A new study has added to the growing amount of research showing that vitamin C- as well as a high intake of vegetables and fruits- may have protective effects against diabetes.
This makes more than a little intuitive sense- after all Diabetes is a disease marked by a good amount of oxidative damage- damage done to your cells and DNA by rogue molecules called free radicals. Antioxidants- like vitamin C- can help protect against this. A cornerstone of the Atkins program has always been a diet high in antioxidants such as vitamin C, vitamin E, zinc and selenium, precisely because of their multiple protective benefits.
In the current study, published in the July 28 edition of the Archives of Internal Medicine, researchers collected food questionnaires from over 21,000 subjects. The researchers also measured blood levels of vitamin C in all the participants. The subjects were then followed up for 12 years during which 735 individuals were diagnosed with diabetes (about .4% of the population studied).
There was a significant inverse association between vitamin C levels in the blood and the risk of getting diabetes. In other words those patients with the highest blood levels of vitamin C at the beginning of the study were the least likely to be among those who developed diabetes.
Since vitamin C is often a “marker” for fruit and vegetable intake- after all, we get 90% of our vitamin C from vegetables and fruits- the researchers decided to investigate the effect of fruit and vegetable consumption independently from blood levels of vitamin C. Using the questionnaires, they determined that indeed, fruit and vegetable consumption did protect against diabetes to some degree. But surprisingly, the protection was not nearly as dramatic as the protection obtained by high blood levels of vitamin C. Those who ate the most fruits and vegetables had a 22% reduction in their risk of developing the disease, while those with the most vitamin C in their blood had a 62% reduction.
Other studies have shown a connection between low levels of vitamin C in the blood and higher risks for diabetes. One important 16-year study of 85,000 women of whom 2% were diabetic found that 400mg or more of daily vitamin C supplements was associated with significant reductions in the risk of both fatal and nonfatal coronary heart disease in both the women with diabetes and those without(2). However an earlier study showed just the opposite: Postmenopausal diabetic women taking 300mg or more a day of vitamin C supplements had a surprising (and unexplained) increase in their risk for death from coronary heart disease and stroke than those who were not taking the supplements.(3)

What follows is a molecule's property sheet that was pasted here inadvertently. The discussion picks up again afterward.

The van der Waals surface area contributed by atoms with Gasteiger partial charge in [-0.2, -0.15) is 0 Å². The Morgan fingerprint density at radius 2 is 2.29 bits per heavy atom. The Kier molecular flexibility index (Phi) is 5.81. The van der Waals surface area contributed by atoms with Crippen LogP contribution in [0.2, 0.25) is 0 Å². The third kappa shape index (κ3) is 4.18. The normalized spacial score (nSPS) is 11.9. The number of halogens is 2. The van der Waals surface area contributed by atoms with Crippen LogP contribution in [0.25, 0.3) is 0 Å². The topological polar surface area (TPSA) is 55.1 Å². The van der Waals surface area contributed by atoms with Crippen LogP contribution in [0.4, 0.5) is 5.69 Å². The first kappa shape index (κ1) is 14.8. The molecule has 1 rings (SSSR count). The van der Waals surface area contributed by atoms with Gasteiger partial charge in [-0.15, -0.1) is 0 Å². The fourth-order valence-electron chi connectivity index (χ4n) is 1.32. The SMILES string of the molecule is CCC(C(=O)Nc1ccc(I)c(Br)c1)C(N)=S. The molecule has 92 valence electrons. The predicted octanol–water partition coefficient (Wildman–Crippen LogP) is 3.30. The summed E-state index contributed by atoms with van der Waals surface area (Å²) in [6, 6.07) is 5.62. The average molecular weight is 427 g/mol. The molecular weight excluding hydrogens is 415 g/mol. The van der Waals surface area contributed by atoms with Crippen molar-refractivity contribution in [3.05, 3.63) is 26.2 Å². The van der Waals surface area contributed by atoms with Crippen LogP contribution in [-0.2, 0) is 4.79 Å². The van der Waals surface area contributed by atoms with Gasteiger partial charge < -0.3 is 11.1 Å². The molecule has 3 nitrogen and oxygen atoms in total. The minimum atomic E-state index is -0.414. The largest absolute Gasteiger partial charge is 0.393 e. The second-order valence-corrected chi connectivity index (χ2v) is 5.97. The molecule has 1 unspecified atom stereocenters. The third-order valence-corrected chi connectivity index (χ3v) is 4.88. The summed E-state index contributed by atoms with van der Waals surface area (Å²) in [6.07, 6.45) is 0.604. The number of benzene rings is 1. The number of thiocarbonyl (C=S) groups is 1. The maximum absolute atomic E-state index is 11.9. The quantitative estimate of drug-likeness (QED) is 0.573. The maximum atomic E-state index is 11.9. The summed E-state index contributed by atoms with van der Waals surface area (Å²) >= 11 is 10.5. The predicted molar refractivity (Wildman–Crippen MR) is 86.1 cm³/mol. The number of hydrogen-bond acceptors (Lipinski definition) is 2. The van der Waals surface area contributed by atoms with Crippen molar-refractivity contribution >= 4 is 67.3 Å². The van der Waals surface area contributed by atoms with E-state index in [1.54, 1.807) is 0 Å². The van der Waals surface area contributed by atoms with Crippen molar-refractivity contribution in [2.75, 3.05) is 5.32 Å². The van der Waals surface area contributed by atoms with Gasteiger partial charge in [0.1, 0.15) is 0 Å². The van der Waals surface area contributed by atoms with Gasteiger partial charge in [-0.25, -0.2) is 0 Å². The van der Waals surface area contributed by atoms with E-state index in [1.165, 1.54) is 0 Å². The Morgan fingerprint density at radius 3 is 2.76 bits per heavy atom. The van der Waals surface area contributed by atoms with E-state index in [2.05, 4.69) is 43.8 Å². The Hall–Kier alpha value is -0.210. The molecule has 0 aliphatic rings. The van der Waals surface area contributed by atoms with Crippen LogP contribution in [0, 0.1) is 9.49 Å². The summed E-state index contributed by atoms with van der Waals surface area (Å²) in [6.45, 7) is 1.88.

It’s entirely possible that a genetic factor comes into play here and that there may be a small subpopulation of diabetics that would not benefit from vitamin C supplements above 250mg a day (though many others would benefit greatly). But while the researchers sort it all out, one conclusion is shared by all- there is no potential damage (and a wealth of potential benefit) from consuming as much vitamin C (and other antioxidants) as possible from foods.
A single kiwifruit has 70 mg of vitamin C, an orange has 63% and both are relatively low-sugar fruits that can easily be incorporated into the Atkins Advantage plan. Atkins Advantage shakes contain 30% of the daily recommended allowance of vitamin C, while both the caramel cookie dough and caramel chocolate peanut nougat bars each have 25% of the RDA while also providing plenty of protein and fiber (and not a gram of sugar), all important components of an “anti-diabetic” diet strategy!
1) “Plasma Vitamin C Level, Fruit and Vegetable Consumption, and the Risk of New-Onset Type 2 Diabetes Mellitus: The European Prospective Investigation of Cancer–Norfolk Prospective Study” Harding, Wareham, et al. Arch Intern Med. 2008; 168(14):1493-1499.
2) “Vitamin C and risk of coronary heart disease in women”. Osganian SK, Stampfer MJ, Rimm E, et al. J Am Coll Cardiol. 2003;42(2):246-252
3) “Does supplemental vitamin C increase cardiovascular disease risk in women with diabetes?” Lee, Folsom, et al Am J Clin Nutr. 2004;80(5):1194-1200.